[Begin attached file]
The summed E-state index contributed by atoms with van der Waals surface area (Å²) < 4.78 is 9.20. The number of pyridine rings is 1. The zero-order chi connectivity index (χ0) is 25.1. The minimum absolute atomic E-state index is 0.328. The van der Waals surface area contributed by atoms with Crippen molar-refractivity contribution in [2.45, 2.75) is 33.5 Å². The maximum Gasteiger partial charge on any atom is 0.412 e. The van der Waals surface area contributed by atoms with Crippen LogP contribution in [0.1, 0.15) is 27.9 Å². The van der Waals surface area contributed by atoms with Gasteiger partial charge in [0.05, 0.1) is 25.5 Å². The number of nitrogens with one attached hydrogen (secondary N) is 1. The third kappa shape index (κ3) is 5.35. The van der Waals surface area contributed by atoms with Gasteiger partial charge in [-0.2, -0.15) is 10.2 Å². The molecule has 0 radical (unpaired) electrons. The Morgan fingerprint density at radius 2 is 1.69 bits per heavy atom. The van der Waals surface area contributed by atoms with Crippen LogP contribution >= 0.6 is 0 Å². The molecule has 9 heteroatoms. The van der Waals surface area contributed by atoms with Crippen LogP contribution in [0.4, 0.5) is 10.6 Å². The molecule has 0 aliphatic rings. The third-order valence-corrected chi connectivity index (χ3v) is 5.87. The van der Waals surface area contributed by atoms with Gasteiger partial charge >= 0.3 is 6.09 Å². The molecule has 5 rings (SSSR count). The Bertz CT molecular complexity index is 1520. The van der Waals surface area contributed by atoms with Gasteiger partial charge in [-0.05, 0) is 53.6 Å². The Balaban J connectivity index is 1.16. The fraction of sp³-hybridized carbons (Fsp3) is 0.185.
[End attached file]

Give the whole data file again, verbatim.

The summed E-state index contributed by atoms with van der Waals surface area (Å²) < 4.78 is 9.20. The number of pyridine rings is 1. The zero-order chi connectivity index (χ0) is 25.1. The minimum absolute atomic E-state index is 0.328. The van der Waals surface area contributed by atoms with Crippen molar-refractivity contribution in [2.45, 2.75) is 33.5 Å². The maximum Gasteiger partial charge on any atom is 0.412 e. The van der Waals surface area contributed by atoms with Crippen LogP contribution in [0.1, 0.15) is 27.9 Å². The van der Waals surface area contributed by atoms with Gasteiger partial charge in [0.05, 0.1) is 25.5 Å². The number of nitrogens with one attached hydrogen (secondary N) is 1. The third kappa shape index (κ3) is 5.35. The van der Waals surface area contributed by atoms with Gasteiger partial charge in [-0.2, -0.15) is 10.2 Å². The molecule has 0 radical (unpaired) electrons. The Morgan fingerprint density at radius 2 is 1.69 bits per heavy atom. The van der Waals surface area contributed by atoms with Crippen LogP contribution >= 0.6 is 0 Å². The molecule has 9 heteroatoms. The van der Waals surface area contributed by atoms with Crippen LogP contribution in [0.4, 0.5) is 10.6 Å². The molecule has 0 aliphatic rings. The third-order valence-corrected chi connectivity index (χ3v) is 5.87. The van der Waals surface area contributed by atoms with Gasteiger partial charge >= 0.3 is 6.09 Å². The molecule has 5 rings (SSSR count). The Bertz CT molecular complexity index is 1520. The van der Waals surface area contributed by atoms with Gasteiger partial charge in [-0.05, 0) is 53.6 Å². The Balaban J connectivity index is 1.16. The fraction of sp³-hybridized carbons (Fsp3) is 0.185.